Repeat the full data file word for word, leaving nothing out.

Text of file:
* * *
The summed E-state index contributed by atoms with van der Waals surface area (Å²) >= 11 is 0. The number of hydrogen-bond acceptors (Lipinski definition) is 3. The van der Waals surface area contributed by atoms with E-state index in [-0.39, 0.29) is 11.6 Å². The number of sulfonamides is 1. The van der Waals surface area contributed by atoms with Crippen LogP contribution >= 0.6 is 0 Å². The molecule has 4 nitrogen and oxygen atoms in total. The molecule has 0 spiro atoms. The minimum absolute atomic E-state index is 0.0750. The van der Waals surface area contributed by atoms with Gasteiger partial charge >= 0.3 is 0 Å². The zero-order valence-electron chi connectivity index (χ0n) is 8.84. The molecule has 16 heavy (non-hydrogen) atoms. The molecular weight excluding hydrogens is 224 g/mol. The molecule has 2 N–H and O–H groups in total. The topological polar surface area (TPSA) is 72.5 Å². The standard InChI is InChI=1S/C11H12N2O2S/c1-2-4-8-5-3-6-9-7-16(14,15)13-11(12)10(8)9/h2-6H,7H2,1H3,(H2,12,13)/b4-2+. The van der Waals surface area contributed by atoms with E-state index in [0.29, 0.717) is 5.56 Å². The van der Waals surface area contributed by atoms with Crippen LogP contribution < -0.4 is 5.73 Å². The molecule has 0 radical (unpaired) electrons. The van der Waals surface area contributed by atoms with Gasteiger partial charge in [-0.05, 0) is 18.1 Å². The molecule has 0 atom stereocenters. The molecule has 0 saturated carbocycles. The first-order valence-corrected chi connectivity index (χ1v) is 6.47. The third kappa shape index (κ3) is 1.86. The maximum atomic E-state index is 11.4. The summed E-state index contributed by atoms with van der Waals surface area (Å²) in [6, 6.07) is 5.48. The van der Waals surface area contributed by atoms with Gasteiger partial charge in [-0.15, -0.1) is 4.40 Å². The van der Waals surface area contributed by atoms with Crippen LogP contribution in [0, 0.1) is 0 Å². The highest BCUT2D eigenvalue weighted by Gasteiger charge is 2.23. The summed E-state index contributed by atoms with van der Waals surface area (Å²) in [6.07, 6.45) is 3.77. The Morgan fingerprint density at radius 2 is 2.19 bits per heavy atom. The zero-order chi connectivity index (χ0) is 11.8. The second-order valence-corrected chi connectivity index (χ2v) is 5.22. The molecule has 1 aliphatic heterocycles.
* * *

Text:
The summed E-state index contributed by atoms with van der Waals surface area (Å²) >= 11 is 0. The number of hydrogen-bond acceptors (Lipinski definition) is 3. The van der Waals surface area contributed by atoms with E-state index in [-0.39, 0.29) is 11.6 Å². The number of sulfonamides is 1. The van der Waals surface area contributed by atoms with Crippen LogP contribution >= 0.6 is 0 Å². The molecule has 4 nitrogen and oxygen atoms in total. The molecule has 0 spiro atoms. The minimum absolute atomic E-state index is 0.0750. The van der Waals surface area contributed by atoms with Gasteiger partial charge >= 0.3 is 0 Å². The zero-order valence-electron chi connectivity index (χ0n) is 8.84. The molecule has 16 heavy (non-hydrogen) atoms. The molecular weight excluding hydrogens is 224 g/mol. The molecule has 2 N–H and O–H groups in total. The topological polar surface area (TPSA) is 72.5 Å². The standard InChI is InChI=1S/C11H12N2O2S/c1-2-4-8-5-3-6-9-7-16(14,15)13-11(12)10(8)9/h2-6H,7H2,1H3,(H2,12,13)/b4-2+. The van der Waals surface area contributed by atoms with E-state index in [0.29, 0.717) is 5.56 Å². The van der Waals surface area contributed by atoms with Crippen LogP contribution < -0.4 is 5.73 Å². The molecule has 0 radical (unpaired) electrons. The van der Waals surface area contributed by atoms with Gasteiger partial charge in [-0.05, 0) is 18.1 Å². The molecule has 0 atom stereocenters. The molecule has 0 saturated carbocycles. The first-order valence-corrected chi connectivity index (χ1v) is 6.47. The third kappa shape index (κ3) is 1.86. The maximum atomic E-state index is 11.4. The summed E-state index contributed by atoms with van der Waals surface area (Å²) in [6, 6.07) is 5.48. The van der Waals surface area contributed by atoms with Gasteiger partial charge in [-0.15, -0.1) is 4.40 Å². The van der Waals surface area contributed by atoms with Crippen LogP contribution in [0, 0.1) is 0 Å². The highest BCUT2D eigenvalue weighted by Gasteiger charge is 2.23. The summed E-state index contributed by atoms with van der Waals surface area (Å²) in [6.07, 6.45) is 3.77. The Morgan fingerprint density at radius 2 is 2.19 bits per heavy atom. The zero-order chi connectivity index (χ0) is 11.8. The second-order valence-corrected chi connectivity index (χ2v) is 5.22. The molecule has 1 aliphatic heterocycles.